The law is made up of words that define and describe rules, actions, and punishments. In a medical malpractice case, there are certain words and phrases that have specific meanings relating to personal injury law. These terms help judges and juries determine if legally sound medical care was provided to the plaintiff (the person who claims injury in a medical malpractice complaint) by the defendant (the medical provider who is being sued).
If you are or a loved one is filing a medical malpractice complaint, or if you have lost a loved one due to medical malpractice, familiarize yourself with these terms. If you understand these five terms, you will be better able to help your personal injury attorney gather the evidence necessary to manage your case.
The medical provider in your case may be a surgeon, physician, dentist, nurse practitioner, nurse, or licensed therapist. If the person provided medical services in a medical facility—including the performance of tasks like lab sample collection, breathing treatments, and assistance to use the washroom—that person is considered a medical provider.
Facilities are also considered medical providers. Hospitals, clinics, and doctors’ offices are medical providers. Private agencies that deliver home health care are also classified as medical providers.
Arbitration Agreement or Release
Some physicians and other medical providers ask patients to sign arbitration agreements before the patients have surgery or other medical procedures performed. An arbitration agreement stipulates that, if you feel you have been injured by a medical provider, you must go through the provider’s chosen arbitration process rather than suing the medical provider in court.
There are other releases that health care providers may ask patients to sign, which are similarly intended to protect the medical provider in case you get hurt. Do not despair if you signed one of these agreements and now feel like you have a valid malpractice claim. In some cases, depending on the court’s decision, agreements and releases can be invalid.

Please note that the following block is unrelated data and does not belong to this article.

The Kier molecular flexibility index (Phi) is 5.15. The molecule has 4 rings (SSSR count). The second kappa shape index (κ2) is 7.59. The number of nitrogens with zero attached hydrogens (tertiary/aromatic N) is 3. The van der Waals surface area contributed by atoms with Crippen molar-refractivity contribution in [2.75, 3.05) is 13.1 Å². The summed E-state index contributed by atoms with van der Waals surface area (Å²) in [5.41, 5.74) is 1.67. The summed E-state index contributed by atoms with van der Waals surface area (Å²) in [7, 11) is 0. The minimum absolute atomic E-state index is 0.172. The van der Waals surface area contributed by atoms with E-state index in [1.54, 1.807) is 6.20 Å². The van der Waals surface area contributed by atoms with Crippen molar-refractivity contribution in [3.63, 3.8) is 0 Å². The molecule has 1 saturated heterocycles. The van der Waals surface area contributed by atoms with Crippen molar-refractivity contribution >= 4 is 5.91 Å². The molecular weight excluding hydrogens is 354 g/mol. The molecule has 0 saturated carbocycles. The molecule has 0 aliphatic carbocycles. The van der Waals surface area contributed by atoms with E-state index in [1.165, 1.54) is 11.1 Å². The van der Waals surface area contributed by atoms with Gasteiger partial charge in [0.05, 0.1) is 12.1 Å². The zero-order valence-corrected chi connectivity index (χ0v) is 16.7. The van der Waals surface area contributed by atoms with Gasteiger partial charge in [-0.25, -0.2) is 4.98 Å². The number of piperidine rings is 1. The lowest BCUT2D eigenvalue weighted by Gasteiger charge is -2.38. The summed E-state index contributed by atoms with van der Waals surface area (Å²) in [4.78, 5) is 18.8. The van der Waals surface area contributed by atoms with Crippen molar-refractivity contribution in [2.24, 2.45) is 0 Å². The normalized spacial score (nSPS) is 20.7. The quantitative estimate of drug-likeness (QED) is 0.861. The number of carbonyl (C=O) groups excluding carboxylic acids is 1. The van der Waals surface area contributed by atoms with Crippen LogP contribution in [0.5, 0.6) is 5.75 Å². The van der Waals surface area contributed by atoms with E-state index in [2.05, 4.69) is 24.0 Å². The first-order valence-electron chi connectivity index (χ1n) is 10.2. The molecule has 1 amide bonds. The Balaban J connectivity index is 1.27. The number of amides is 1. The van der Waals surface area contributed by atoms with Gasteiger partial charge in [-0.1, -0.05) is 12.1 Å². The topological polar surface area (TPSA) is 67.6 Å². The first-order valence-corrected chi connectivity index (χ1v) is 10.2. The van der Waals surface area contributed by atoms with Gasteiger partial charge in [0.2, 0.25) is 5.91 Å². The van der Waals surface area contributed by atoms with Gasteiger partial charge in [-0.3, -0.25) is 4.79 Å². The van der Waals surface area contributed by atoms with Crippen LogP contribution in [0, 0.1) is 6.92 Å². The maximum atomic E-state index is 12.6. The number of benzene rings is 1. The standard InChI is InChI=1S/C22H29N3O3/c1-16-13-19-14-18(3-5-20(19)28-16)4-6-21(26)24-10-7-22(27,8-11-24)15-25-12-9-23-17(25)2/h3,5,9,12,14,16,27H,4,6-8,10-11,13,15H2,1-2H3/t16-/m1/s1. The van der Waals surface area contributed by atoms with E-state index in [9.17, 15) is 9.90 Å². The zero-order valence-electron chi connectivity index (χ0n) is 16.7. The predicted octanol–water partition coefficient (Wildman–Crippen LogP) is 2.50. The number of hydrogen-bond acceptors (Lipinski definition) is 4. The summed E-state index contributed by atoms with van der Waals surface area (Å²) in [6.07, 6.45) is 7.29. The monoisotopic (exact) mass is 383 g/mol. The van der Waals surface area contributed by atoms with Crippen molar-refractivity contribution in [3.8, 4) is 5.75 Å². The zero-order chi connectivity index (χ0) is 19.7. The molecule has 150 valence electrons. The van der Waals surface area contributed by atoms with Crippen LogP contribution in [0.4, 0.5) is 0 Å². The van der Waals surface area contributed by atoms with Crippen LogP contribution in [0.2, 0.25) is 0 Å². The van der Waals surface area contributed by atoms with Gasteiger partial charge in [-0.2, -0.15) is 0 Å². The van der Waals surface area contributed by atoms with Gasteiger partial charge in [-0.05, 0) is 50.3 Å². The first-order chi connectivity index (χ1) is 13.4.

For example, the North Carolina Supreme Court recently determined that an injured man did not have to go into private arbitration to resolve his personal injury case against a Fayetteville physician. The court ruled that the arbitration agreement was poorly worded and poorly explained to the patient, so he was free to seek damages from the medical provider in court.
Standard of Care
A standard is an approved model of conduct. In medical malpractice cases, the standard of care is defined as the kind of care any skilled and reasonably competent medical professional provides in like medical situations.
An example of a standard of care is the practice of hand washing between patients to avoid spreading germs and infections. If your medical provider did not wash his or her hands before treating or examining you and then you became severely ill, he or she may have breached the standard of care.
However, standards of care vary from facility to facility and from situation to situation. A surgeon in an operating room will be held to a higher standard of care than a paramedic providing medical care at the scene of an accident. A nurse in a well-appointed doctor’s office will be held to a higher standard of care than a nurse working at a summer camp with limited medical supplies.
For the court to agree to hear a medical malpractice case, there must be an expert review of your case. Essentially, a qualified person must agree that the standard of care was breached in your case. The qualified expert must agree that you or a loved one suffered damages because of that breach of the standard of care.
When you hire a personal injury attorney, he or she will assist you in obtaining an expert review if you do not already have one. Both you and your expert may argue that the medical provider did not use his or her best judgment, reasonable care, or due diligence in your case, even if the standard of care is otherwise acceptable.
Once the court has agreed to hear your case, your attorney and the medical provider’s attorney will begin to collect all of the evidence they need to present their arguments. This process is called “discovery.” Evidence usually stems from a variety of perspectives, including medical records, test results, and other documentation, to show what happened to you.
After the discovery period and during court, both sides will call expert witnesses to explain complex medical issues to the court. Prior illnesses and accidents you have suffered may be brought up in court. The defendant’s lawyers may allege that you engaged in behaviors that may have contributed to your injury. In some cases, prior malpractice convictions may be brought to trial as evidence against a medical provider.
In addition to the terms above, the most important word medical malpractice victims hear is “damages.” This word tells you that you will get compensation for your suffering. The court will award punitive damages as a way to punish the medical provider for his or her negligence or lack of care. Additionally, the court will award compensatory damages to pay you back for the money you have paid for medical bills, lost wages, and other expenses related to your injury.
Hardee, Massey & Blodgett, LLP is your best advocate for your medical malpractice lawsuit. Contact our law office at 252-378-2525 to schedule your free consultation.